The Regency Society is nothing if not opinionated.
We have views about all kinds of things from how to meet our city’s future housing needs to the removal of a central heating flue from a church roof.
But where do they come from, these opinions? And how can the Society’s ordinary members influence them? As with so many things, the answer is: it depends. Two very different examples illustrate the point.
The first is the Local List – the council’s list of buildings of interest, which aren’t quite interesting enough to have gained a national listing with English Heritage. It’s an important list nonetheless because a building’s inclusion can be taken into account when a planning decision is made.
Recently, the council held a public consultation, inviting suggestions for buildings to be added to the list. The Society submitted 25 suggestions. Society trustees identified and investigated possible candidates and, through our newsletter, website, Facebook page and Twitter stream, we invited members (and others) to make their own suggestions. We reviewed the candidates at one of our regular trustee meetings and came up with our 25 submissions to the council. We are now waiting to see which are accepted.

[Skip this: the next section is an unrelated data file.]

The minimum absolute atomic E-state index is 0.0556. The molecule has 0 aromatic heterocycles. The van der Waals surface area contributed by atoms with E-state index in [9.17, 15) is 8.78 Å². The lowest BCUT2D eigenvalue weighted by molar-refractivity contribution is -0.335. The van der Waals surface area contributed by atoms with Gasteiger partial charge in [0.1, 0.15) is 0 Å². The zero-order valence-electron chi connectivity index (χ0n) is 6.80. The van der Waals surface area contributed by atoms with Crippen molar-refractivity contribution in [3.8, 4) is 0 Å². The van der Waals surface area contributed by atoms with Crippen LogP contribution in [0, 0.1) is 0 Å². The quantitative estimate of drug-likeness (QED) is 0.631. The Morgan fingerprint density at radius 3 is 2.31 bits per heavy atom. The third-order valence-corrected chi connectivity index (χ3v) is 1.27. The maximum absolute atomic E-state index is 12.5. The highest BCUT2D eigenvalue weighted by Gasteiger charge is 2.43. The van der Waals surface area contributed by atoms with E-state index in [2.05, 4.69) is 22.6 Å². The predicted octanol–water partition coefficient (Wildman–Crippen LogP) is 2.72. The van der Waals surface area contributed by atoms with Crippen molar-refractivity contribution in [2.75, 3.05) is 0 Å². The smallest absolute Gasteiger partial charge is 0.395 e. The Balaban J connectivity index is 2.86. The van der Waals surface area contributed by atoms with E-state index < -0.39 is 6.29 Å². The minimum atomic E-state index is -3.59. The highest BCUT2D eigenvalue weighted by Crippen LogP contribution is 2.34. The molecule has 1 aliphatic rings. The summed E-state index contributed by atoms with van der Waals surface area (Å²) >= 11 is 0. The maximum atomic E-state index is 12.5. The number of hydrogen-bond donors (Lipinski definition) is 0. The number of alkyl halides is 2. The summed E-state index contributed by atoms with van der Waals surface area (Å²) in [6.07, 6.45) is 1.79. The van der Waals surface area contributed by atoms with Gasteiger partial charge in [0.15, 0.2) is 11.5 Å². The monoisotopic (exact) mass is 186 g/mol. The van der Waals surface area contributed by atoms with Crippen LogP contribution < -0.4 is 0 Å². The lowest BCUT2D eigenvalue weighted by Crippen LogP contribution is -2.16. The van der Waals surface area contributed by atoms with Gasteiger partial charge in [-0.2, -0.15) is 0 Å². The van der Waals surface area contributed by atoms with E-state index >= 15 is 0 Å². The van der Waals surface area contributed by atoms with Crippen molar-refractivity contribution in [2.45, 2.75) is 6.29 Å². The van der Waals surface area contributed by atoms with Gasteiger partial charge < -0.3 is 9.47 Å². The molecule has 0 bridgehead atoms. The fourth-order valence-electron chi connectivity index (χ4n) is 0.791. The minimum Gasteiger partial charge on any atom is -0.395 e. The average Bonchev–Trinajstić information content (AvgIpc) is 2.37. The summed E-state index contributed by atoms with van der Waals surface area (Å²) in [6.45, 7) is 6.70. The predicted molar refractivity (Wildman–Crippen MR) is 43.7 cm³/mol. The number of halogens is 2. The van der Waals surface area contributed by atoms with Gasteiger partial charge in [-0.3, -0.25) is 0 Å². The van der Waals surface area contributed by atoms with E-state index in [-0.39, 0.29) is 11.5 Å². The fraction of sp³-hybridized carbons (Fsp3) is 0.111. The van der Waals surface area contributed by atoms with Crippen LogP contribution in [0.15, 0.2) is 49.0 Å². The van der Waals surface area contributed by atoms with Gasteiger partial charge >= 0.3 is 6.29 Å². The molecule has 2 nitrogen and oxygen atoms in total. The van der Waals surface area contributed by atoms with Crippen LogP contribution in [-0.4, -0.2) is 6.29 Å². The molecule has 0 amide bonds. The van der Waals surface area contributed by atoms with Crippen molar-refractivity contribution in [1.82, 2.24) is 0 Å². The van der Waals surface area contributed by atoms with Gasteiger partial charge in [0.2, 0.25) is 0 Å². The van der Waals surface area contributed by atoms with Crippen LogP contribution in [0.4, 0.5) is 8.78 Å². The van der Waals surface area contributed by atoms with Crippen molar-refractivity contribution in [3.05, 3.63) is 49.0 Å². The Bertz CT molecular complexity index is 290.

The second example relates to number 43 Russell Square in Brighton (the images on the right all show Russell Square). This is a charming Georgian house, part of a listed terrace, which had fallen into disrepair before the death of its previous, elderly owner. In late 2012, the new owner applied for permission to convert it to a house in multiple occupation.
The application was referred to the Council’s Conservation Advisory Group (CAG). This group meets every three weeks and the Regency Society is represented on it. So, every three weeks, we hold a meeting of our trustees to review the applications which CAG will be looking at a day or so later.
We looked at the Russell Square plans, which showed that many of the proposed rooms would be excessively small, so we decided to object. Our objection was partly the obvious one that the rooms would not provide decent homes but we were also concerned that over-crowding would not be conducive to the proper conservation of this historic building. Other members of CAG agreed and a recommendation was made for refusal.
We are glad to report that the planning committee refused the application, in spite of an officer's recommendation to the contrary.
The Society looks at several applications every three weeks in order to guide our CAG representative. The timescale involved means it is not possible to consult the full membership on every application. Where there is more time, in cases such as the local list, we try to consult more widely.
If you’d like to know more about how the Regency Society is run, do get in touch.
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